>>>>>==========>> There were a number of articles coming out of the ASA meetings in San Francisco. Unfortunately, they were mostly baseball articles and the writeups did not make them sound very interesting. The following article did seem to be of some interest.

White male workers a shrinking minority. San Francisco Chronicle, 10 Aug 1993, A2 Ramon G. McLeod This is an account of a paper given by Jeffrey Passel showing that the numbers of white women, blacks, Hispanics and Asians will grow much faster than the number of white males during the next 20 years. McLeod estimates that by 2010 the white male work force will grow by about 3.3 million, white female workers by 7.3 million, blacks by 4.3 million, Hispanics by 8.8 million and Asian and Pacific Islanders by 5.1 million. Passel projects that the immigrant share of the U.S. labor force will double over the next two decades and discusses the effect of this on the ability of the U.S. economy to absorb a work force with the level of work skills and education of the various immigrant groups. <<<========<<

>>>>>==========>> Studies challenge idea that immigrants harm economy. Wall Street Journal, 13 Aug 1993, A1 Sam Enriquez This is a survey of the numerous studies on the effect of immigration on a regions economy. It is claimed that "a growing body of research challenges the popularly held view that immigrants are damaging California's much-battered economy" While studies find little evidence that immigrants take jobs from native-born workers, it is clear that the cost of social services fall most heavily on areas such as California where the immigration is high. This makes it possible to provide data on either side of the fence. However, economists claim that the solution is to change the federal policy of allocation of tax dollars so that California gets a bigger share of the taxes paid by immigrants than do areas with very little immigration. <<<========<<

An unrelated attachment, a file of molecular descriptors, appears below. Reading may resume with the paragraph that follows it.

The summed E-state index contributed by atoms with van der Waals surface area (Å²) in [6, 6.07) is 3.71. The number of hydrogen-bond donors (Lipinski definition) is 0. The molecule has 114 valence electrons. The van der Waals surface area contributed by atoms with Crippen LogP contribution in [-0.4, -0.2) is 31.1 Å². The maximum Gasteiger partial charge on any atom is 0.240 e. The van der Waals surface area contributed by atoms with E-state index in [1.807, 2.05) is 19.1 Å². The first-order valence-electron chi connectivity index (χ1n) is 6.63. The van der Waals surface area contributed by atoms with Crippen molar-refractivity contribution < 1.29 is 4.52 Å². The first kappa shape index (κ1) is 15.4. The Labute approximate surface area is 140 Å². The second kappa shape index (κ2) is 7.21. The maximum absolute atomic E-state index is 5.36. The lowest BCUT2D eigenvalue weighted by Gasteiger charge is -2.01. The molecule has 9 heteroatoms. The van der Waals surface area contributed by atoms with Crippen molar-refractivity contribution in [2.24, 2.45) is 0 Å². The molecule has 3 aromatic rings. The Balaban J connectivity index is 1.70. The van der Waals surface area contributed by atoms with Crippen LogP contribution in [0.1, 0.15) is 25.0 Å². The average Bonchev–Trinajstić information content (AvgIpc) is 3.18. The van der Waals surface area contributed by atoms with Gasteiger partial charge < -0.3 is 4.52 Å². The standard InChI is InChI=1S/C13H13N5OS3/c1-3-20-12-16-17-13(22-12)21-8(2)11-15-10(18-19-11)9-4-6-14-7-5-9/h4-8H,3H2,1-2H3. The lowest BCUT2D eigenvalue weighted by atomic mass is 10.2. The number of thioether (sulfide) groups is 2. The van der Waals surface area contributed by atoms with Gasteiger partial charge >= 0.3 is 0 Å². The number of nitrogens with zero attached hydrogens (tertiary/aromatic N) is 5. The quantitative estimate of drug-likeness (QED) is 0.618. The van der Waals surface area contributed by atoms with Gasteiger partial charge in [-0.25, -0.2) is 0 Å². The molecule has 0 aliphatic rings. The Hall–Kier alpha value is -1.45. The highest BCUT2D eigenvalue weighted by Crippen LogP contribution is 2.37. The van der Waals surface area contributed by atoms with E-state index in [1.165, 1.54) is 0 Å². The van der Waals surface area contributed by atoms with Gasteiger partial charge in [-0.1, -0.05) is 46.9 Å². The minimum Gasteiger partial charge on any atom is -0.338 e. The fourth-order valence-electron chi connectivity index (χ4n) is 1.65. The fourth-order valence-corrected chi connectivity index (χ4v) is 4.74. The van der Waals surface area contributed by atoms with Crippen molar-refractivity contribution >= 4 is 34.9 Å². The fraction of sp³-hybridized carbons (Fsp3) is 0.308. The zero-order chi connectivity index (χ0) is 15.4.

>>>>>==========>> Florence Nightingale David. San Francisco Chronicle, 27 July, 1993, A19, Obituary Florence Nightingale David died at the age of 83. She was a well known statistician and helped found the Biostatistics department at the University of California Riverside. She wrote over a hundred articles on various aspects of statistics and nine books. Her book "Games, Gods, and Gambling" is a classic book on the history of probability theory. David was a native of England and named after another well known English statistician, Florence Nightingale. The obituary in the Daily Telegraph comments, "during the Second World War she studied air-raid bombing patterns to determine the locations of German launching silos. Since the Germans moved their silos from week to week, she had little success in this and described the war as having wasted six years of her life." David was a tireless advocate for women in mathematics. !!!!!!!!!!!!!!!!!!!!!!!!!!!!!!!!!!!!!!!!!!!!!!!!!!!!!! Chance news 2.14 (25 July 1993 to 19 August 1993) !!!!!!!!!!!!!!!!!!!!!!!!!!!!!!!!!!!!!!!!!!!!!!!!!!!!!!! Please send suggestions to: jlsnell@dartmouth.edu >>>==========>>|<<==========<<<